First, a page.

"Call for integration or even more splendid rhetoric calling to reject the role of an anti-Russian puppet in the hands of the West also aren't enough. Just a criticism of Zelensky or lengthy arguments about historical issues won't facilitate a strong political movement that is truly supported by millions of Ukrainians around the world (as the stated aim goes).
"The weakness of Medvedchuk's stance is a total lack of any plans and proposals for a peace settlement and formulas, at least in general terms, of an picture of the future, for which he is trying to accomplish all this. He needs at least one or two specific theses, slogans, etc. [For instance:] under what conditions can peace be reached? Will it provide for a loss of Ukraine's territories? What about Crimea? Will Medvedchuk even recognize accession of the new territories into Russia? Should the new Ukraine maintain friendly relations with the EU and seek EU membership or, on the contrary, should it rush to the CSTO [the Russian-dominated Collective Security Treaty Organization] and back to the CIS [Commonwealth of Independent States that is also dominated by Russia]?
"Issues of war and peace are most urgent right now and, definitely, shouldn't be ignored. It's unthinkable to create a political movement without a political program. Although, certainly, for some people this is no reason not to try. In addition, party and movement agendas often claim one thing and then do another."
Georgy Bovt (Source: Radiokp.ru)
Eurasia Daily questioned the backing that Medvedchuk commanded:
"[E]xperience has shown that neither he nor his party has serious political weight in Ukraine – after the start of the special operation, [Medvedchuk's party] the Opposition Platform for Life was outlawed, and Medvedchuk himself ended up in the dungeons of the SBU [Ukrainian Security Service]. The sole survivors amongst his fellow party members from the parliamentary faction survived, either went on the run, or quickly 'rebranded' and now devoutly shout Bandera [Ukrainian nationalist] slogans."
The paper also raised the issue of whether Medvedchuk could be trusted:
"Many questions arise regarding the identity of Medvedchuk himself, who, even under President Kuchma, was actively working on a project to rehabilitate the Nazi extremist organization OUN-UPA, banned in the Russian Federation.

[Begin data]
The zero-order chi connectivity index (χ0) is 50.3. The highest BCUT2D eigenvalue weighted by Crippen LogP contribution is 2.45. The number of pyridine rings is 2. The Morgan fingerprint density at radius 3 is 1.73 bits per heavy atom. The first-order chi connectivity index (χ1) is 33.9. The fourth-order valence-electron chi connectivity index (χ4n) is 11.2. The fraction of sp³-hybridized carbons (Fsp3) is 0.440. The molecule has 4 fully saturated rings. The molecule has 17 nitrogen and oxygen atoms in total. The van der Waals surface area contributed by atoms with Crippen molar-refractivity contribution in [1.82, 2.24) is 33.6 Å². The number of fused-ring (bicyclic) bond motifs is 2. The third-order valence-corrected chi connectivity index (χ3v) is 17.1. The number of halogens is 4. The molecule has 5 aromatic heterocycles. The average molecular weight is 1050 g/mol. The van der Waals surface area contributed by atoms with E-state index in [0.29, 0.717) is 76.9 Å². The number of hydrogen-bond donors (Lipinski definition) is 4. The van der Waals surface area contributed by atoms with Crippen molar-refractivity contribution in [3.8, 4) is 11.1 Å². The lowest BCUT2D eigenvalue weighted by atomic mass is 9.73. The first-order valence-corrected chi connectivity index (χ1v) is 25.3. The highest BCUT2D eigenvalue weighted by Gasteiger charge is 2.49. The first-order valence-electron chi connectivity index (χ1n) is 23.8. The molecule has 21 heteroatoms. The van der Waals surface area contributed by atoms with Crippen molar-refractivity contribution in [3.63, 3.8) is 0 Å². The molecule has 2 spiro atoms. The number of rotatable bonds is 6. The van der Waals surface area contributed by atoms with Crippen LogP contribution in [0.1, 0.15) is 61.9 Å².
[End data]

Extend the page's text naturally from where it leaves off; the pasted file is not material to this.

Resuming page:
"As EADaily reported, at that time, Viktor Vladimirovich was an ardent supporter of Ukrainian nationalists, about which he himself spoke on the Lviv television broadcast. At the same time, he admitted that he had personal reasons for this, since his father was a member of the OUN."
Another comment tapped into resentment over the terms of the September 2022 prisoner exchange that had freed Medvedchuk. To many, the deal appeared lopsided since Russia was releasing members of the Azov battalion that Russia had depicted as the worst, most murderous Nazis. Medvedchuk was in it for the money:
"The appearance of Viktor Medvedchuk gave rise to a lot of speculation, given the history of the belief recently held by the average reader, following the scandalous exchange for the 'Azov' [Battalion members], that his place should be in unobtrusive retirement. Especially in terms of the fact that the bankrupt Ukrainian politician has taken up the old ways: announcing the need to create a Ukrainian government in exile, he is ready, they say, to master the billions that could be allocated for a new political illusion."
If Medvedchuk was a dead horse, how had he gained access to the Russian media? Eurasia Daily speculated about his patron and again questioned Medvedchuk's reliability:
"Meanwhile, after an article in Izvestiya, behind whose columns some seers sought to perceive the hand of either Vladislav Surkov, or Dmitry Kozak [both officials were formerly in charge of policy in Ukraine], Medvedchuk also gave an interview to RT. Of course, the nature of the publication often influences the experienced interviewee, who tends to be flexible in asserting his own views. But the impression was created that the former leader of the Opposition Platform for Life Party, which collected the votes only from southeastern Ukraine [...] clearly corrected his initial point of view on the go.
"It is possible that such an evolution is associated with a clearly ambivalent reaction to his first political opus. Moreover, a negative reaction was noted not only in public intellectual circles, but also in rather high spheres."
But perhaps the elephant in the room is that after a year of conflict, many in Russia have little use for Ukrainians, even pro-Russian ones:
"The essence of the new theses from Medvedchuk is that, in his opinion, the state of Ukraine no longer exists and it is simply useless to revive anything on the current basis. Even as a result of successful military operations. The page is turned upside down. And this state may not be on the map at all. Therefore, the main thing is the fate of the inhabitants themselves, the citizens of present-day Ukraine, their future and prospects. The state and the population in Medvedchuk's interpretation are separated from each other... Such is the new narrative about the fraternal people, that for many years sent other fraternal people 'to the gibbet.'"
 Eadaily.com, February 1, 2023.
 Aif.ru, January 26, 2023.
 Bfm.ru, January 26, 2023.
 Eadaily.com, January 26, 2023.
 The UPA (Ukrainian Insurgent Army) was formed by OUN (Organization of Ukrainian Nationalists) fought against the Soviet Union during World War II.
 Eadaily.com, January 26, 2023.
 Life.ru, January 28, 2023.
 Eadaily.com, January 26, 2023.